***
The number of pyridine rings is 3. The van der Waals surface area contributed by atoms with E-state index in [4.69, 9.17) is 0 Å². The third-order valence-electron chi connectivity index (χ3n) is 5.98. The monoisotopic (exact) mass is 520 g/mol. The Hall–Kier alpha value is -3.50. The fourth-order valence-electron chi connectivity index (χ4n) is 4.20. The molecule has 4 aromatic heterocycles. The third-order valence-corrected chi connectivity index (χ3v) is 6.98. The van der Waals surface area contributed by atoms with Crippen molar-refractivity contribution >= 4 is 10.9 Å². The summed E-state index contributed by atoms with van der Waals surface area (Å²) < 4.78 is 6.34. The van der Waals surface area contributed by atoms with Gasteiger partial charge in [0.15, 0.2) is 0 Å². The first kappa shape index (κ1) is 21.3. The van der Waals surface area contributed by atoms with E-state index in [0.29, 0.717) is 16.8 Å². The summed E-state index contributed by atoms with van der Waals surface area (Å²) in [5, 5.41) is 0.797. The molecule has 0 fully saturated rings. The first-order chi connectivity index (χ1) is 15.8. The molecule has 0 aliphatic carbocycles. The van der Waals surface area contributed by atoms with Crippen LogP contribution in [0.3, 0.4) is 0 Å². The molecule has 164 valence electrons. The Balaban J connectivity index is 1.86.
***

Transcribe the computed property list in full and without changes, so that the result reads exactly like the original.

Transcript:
The number of pyridine rings is 3. The van der Waals surface area contributed by atoms with E-state index in [4.69, 9.17) is 0 Å². The third-order valence-electron chi connectivity index (χ3n) is 5.98. The monoisotopic (exact) mass is 520 g/mol. The Hall–Kier alpha value is -3.50. The fourth-order valence-electron chi connectivity index (χ4n) is 4.20. The molecule has 4 aromatic heterocycles. The third-order valence-corrected chi connectivity index (χ3v) is 6.98. The van der Waals surface area contributed by atoms with Crippen molar-refractivity contribution >= 4 is 10.9 Å². The summed E-state index contributed by atoms with van der Waals surface area (Å²) < 4.78 is 6.34. The van der Waals surface area contributed by atoms with Gasteiger partial charge in [0.15, 0.2) is 0 Å². The first kappa shape index (κ1) is 21.3. The van der Waals surface area contributed by atoms with E-state index in [0.29, 0.717) is 16.8 Å². The summed E-state index contributed by atoms with van der Waals surface area (Å²) in [5, 5.41) is 0.797. The molecule has 0 fully saturated rings. The first-order chi connectivity index (χ1) is 15.8. The molecule has 0 aliphatic carbocycles. The van der Waals surface area contributed by atoms with Crippen LogP contribution in [0.3, 0.4) is 0 Å². The molecule has 164 valence electrons. The Balaban J connectivity index is 1.86.